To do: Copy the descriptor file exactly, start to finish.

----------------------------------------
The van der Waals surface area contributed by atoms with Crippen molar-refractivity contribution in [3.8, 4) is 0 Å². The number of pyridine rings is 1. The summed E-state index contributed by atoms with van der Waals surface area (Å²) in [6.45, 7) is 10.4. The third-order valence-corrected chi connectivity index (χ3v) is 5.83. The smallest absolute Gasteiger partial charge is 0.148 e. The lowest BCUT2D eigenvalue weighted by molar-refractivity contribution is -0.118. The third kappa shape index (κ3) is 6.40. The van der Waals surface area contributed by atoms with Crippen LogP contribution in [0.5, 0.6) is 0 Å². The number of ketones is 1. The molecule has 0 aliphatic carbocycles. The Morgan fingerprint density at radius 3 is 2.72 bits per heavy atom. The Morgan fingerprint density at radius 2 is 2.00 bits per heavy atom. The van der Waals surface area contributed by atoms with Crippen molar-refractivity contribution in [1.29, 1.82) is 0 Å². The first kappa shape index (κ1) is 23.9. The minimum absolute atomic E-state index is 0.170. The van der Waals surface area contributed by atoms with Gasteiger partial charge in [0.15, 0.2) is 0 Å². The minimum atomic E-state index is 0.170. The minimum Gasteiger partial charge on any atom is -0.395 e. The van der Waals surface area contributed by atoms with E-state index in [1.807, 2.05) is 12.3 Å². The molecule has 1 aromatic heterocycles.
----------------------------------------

The van der Waals surface area contributed by atoms with Crippen molar-refractivity contribution in [3.8, 4) is 0 Å². The number of pyridine rings is 1. The summed E-state index contributed by atoms with van der Waals surface area (Å²) in [6.45, 7) is 10.4. The third-order valence-corrected chi connectivity index (χ3v) is 5.83. The smallest absolute Gasteiger partial charge is 0.148 e. The lowest BCUT2D eigenvalue weighted by molar-refractivity contribution is -0.118. The third kappa shape index (κ3) is 6.40. The van der Waals surface area contributed by atoms with Crippen LogP contribution in [0.5, 0.6) is 0 Å². The number of ketones is 1. The molecule has 0 aliphatic carbocycles. The Morgan fingerprint density at radius 3 is 2.72 bits per heavy atom. The Morgan fingerprint density at radius 2 is 2.00 bits per heavy atom. The van der Waals surface area contributed by atoms with Crippen molar-refractivity contribution in [1.29, 1.82) is 0 Å². The first kappa shape index (κ1) is 23.9. The minimum absolute atomic E-state index is 0.170. The van der Waals surface area contributed by atoms with Gasteiger partial charge in [0.15, 0.2) is 0 Å². The minimum atomic E-state index is 0.170. The minimum Gasteiger partial charge on any atom is -0.395 e. The van der Waals surface area contributed by atoms with E-state index in [1.807, 2.05) is 12.3 Å². The molecule has 1 aromatic heterocycles.